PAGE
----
In 2018, Meta committed to minimizing its environmental footprint and is targeting net zero emissions for its value chain in 2030. However, it has plans to build eight data centers. To reduce the carbon emissions this one will generate, META’s team, with the help of Lav Varshney and Nishant Garg from the University of Urbana-Champaign, designed a low-carbon concrete using generative machine learning algorithms that they tested at the Delkab, Illinois, facility.
Concrete has been used for thousands of years to construct buildings and structures. Although it has evolved, cement is now one of its ingredients, but it is also the major source of its greenhouse gas emissions.
Concrete is the most widely used construction material in the world because of its low cost and ease of manufacture, and nearly 10 billion tons are produced each year.
It is made by mixing cement, sand and gravel with water. Cement is made by heating a mixture of clay and limestone to over 1,400°C in a kiln, which produces 600 kilograms of carbon dioxide for every ton of cement produced.
It is estimated that cement production is responsible for 8% of global carbon emissions. Research is being carried out to reduce this impact, either to replace the fossil fuels used to produce cement (hydrogen…), or to reduce its quantity in the composition of concrete, by replacing it with fly ash or slag (leftovers from iron or steel production).
Meta has fully met its 2018 commitments: to have lowered its greenhouse gas emissions in 2020 by 75% compared to 2017 and to use 100% renewable energy in the same time frame. It even exceeded these targets and achieved GHG Protocol (Greenhouse Gas Protocol) Scopes 1 and 2. To achieve Scope 3, building its data centers with the most environmentally friendly materials possible is necessary.
Meta’s low-carbon concrete built with AI
Meta’s team asked itself the following question:
“Is it possible to formulate concrete mixes with standard ingredients so that they contain half the amount of incorporated carbon as traditional formulations, but are just as strong?”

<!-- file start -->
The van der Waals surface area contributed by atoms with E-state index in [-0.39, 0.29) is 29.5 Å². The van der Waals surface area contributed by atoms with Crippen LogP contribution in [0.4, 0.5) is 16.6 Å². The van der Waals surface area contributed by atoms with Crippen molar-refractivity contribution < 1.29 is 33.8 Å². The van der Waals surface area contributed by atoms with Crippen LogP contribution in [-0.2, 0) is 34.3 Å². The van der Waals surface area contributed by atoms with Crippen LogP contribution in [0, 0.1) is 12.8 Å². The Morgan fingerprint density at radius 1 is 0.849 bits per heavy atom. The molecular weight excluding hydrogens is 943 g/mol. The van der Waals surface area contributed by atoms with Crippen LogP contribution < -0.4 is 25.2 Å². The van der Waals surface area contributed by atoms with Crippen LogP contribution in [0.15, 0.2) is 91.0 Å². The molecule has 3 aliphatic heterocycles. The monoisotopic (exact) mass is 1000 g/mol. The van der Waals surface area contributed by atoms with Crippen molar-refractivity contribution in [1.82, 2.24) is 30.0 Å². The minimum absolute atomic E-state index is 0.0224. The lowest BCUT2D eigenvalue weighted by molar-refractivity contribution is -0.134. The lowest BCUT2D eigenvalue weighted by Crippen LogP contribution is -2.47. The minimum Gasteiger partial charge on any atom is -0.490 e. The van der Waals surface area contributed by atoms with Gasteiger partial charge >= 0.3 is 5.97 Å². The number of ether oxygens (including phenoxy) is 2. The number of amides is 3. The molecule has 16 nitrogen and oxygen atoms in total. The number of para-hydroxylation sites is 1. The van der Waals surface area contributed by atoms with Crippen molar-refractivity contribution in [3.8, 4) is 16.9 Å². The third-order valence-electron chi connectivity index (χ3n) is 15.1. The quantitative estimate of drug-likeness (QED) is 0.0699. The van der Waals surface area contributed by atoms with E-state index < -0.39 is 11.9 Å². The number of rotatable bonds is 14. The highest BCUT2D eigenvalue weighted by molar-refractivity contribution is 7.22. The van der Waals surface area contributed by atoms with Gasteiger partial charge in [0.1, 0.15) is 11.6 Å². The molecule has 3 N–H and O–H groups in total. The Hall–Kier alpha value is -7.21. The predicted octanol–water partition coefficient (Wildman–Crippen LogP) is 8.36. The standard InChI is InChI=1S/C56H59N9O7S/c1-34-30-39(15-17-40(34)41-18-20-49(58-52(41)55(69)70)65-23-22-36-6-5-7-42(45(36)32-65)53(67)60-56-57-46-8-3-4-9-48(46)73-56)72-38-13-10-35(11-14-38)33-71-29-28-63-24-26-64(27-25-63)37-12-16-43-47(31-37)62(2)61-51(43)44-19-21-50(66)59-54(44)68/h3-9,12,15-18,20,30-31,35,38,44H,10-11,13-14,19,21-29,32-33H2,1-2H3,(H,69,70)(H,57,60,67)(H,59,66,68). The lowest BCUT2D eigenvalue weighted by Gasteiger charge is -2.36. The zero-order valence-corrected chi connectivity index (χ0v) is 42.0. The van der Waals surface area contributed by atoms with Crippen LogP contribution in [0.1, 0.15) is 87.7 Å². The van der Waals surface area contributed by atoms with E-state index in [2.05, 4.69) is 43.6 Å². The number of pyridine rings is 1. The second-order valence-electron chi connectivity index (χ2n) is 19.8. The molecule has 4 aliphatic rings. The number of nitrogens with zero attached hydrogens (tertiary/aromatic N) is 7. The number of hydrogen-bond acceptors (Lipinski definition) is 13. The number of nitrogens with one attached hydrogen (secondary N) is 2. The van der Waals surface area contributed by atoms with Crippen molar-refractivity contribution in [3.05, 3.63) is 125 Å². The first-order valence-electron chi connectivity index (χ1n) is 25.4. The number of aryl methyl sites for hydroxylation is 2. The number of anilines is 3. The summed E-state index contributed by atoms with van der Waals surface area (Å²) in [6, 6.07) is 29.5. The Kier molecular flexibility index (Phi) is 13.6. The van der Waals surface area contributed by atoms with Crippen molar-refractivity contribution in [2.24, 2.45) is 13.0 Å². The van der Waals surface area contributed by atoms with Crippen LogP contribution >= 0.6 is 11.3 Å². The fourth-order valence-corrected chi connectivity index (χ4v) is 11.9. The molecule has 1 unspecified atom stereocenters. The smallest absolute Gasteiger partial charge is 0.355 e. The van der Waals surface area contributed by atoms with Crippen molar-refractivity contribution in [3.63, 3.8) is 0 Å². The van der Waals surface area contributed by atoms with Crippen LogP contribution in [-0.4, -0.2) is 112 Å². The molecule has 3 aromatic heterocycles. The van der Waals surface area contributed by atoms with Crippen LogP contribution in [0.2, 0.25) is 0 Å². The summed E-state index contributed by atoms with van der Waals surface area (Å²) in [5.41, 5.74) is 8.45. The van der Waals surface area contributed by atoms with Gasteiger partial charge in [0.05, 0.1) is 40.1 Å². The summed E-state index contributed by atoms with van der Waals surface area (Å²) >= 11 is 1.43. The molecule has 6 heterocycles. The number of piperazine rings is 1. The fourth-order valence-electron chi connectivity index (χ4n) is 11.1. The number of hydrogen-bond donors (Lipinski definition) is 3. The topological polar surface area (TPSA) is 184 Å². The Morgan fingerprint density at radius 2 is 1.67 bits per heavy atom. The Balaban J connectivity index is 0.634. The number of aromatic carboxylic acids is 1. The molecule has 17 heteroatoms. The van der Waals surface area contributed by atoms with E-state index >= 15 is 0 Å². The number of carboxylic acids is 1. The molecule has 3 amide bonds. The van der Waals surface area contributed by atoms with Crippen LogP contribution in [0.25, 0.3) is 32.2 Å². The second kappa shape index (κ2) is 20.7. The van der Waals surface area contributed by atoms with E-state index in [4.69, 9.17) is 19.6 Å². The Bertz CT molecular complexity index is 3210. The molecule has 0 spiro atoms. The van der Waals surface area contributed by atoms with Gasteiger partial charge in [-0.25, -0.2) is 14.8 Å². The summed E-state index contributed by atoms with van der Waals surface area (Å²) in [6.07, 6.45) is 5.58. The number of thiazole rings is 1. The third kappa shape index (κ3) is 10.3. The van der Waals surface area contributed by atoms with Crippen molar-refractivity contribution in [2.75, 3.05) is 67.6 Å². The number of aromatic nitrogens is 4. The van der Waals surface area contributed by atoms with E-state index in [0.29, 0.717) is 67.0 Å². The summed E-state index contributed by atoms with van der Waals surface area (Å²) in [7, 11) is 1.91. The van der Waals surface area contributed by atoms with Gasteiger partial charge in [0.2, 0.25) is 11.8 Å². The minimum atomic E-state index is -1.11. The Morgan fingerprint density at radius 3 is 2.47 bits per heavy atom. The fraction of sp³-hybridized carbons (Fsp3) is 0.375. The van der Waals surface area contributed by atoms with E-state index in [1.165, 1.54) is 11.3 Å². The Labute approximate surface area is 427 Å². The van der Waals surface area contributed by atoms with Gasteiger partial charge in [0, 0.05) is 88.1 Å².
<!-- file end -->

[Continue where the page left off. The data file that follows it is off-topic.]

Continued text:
Answering this question is complex given the number of possible combinations of various concrete ingredients.
Amruta Sudhalkar, Meta Sustainability Program Manager at Meta, further stated:
“Manually optimizing a concrete formula for both sustainable and technically sound results…is a formidable challenge. The factors that go into making good concrete, especially one that tries to replace its cement content, mean not only accounting for ingredient ratios, but also external factors such as weather and location.”
Machine learning is the solution to these kinds of problems. So the Meta team partnered with рrоfеѕѕеur Lаv Vаrѕhnеy, of the deраrtеmеnt dе génіе élесtrіquе еt іnfоrmаtіquе, еt with рrоfеѕѕеur Nіѕhаnt Gаrg, from the déраrtеmеnt dе genіе сіvіl dе unіvеrѕіté dе Urbаnа-Сhаmраіgn, to train an algorithm through a еnѕеmblе dе dоnnéеѕ ѕur lа reѕіѕtаnсе to the lа соmрrеѕѕіоn of the bétоn.
1,030 concrete mixes were listed, the algorithm compared them taking into account the criteria of curing time and carbon footprint. Five mixes were selected by Meta, tested in the lab and then adjusted by concrete manufacturer Ozinga Bros.
Ozinga Bros. then tested a concrete in which 50 percent of the cement was replaced by fly ash and slag under real-world conditions for a small portion of the Elkab Center’s foundation. According to Meta, carbon emissions were found to be 40% lower than regional benchmarks and the concrete stronger in seven- and 28-day strength tests.
This test took place when temperatures were low, so the concrete took a long time to set and harden, which causes delays during construction. Meta stated:
“We strive to improve the initial strength performance of the concrete after three to five days and to account for the impact that varying environmental conditions, such as temperature and wind, can have on concrete performance.”